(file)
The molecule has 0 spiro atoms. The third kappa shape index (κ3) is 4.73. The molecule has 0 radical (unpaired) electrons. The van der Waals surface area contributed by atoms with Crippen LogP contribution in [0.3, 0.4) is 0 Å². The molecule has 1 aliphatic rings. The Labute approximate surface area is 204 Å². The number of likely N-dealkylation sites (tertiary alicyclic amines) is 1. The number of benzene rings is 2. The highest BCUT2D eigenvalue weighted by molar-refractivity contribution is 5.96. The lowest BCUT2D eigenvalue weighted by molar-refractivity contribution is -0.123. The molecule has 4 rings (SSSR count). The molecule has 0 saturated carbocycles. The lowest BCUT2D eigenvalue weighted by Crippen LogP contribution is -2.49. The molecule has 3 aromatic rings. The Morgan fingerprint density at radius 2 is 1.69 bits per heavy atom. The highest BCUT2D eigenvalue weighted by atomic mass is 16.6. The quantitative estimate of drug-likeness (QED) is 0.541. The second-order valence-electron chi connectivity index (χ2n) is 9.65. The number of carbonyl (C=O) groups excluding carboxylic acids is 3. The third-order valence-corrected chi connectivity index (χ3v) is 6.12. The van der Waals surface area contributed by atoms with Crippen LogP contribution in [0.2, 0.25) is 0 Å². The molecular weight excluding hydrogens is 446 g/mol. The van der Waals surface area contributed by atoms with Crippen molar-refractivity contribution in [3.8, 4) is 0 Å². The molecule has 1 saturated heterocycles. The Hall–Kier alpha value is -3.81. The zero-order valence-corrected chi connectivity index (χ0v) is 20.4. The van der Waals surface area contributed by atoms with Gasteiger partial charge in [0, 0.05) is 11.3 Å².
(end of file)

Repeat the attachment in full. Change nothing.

The molecule has 0 spiro atoms. The third kappa shape index (κ3) is 4.73. The molecule has 0 radical (unpaired) electrons. The van der Waals surface area contributed by atoms with Crippen LogP contribution in [0.3, 0.4) is 0 Å². The molecule has 1 aliphatic rings. The Labute approximate surface area is 204 Å². The number of likely N-dealkylation sites (tertiary alicyclic amines) is 1. The number of benzene rings is 2. The highest BCUT2D eigenvalue weighted by molar-refractivity contribution is 5.96. The lowest BCUT2D eigenvalue weighted by molar-refractivity contribution is -0.123. The molecule has 4 rings (SSSR count). The molecule has 0 saturated carbocycles. The lowest BCUT2D eigenvalue weighted by Crippen LogP contribution is -2.49. The molecule has 3 aromatic rings. The Morgan fingerprint density at radius 2 is 1.69 bits per heavy atom. The highest BCUT2D eigenvalue weighted by atomic mass is 16.6. The quantitative estimate of drug-likeness (QED) is 0.541. The second-order valence-electron chi connectivity index (χ2n) is 9.65. The number of carbonyl (C=O) groups excluding carboxylic acids is 3. The third-order valence-corrected chi connectivity index (χ3v) is 6.12. The van der Waals surface area contributed by atoms with Crippen LogP contribution in [0.2, 0.25) is 0 Å². The molecular weight excluding hydrogens is 446 g/mol. The van der Waals surface area contributed by atoms with Crippen molar-refractivity contribution in [3.8, 4) is 0 Å². The molecule has 1 saturated heterocycles. The Hall–Kier alpha value is -3.81. The zero-order valence-corrected chi connectivity index (χ0v) is 20.4. The van der Waals surface area contributed by atoms with Gasteiger partial charge in [0, 0.05) is 11.3 Å².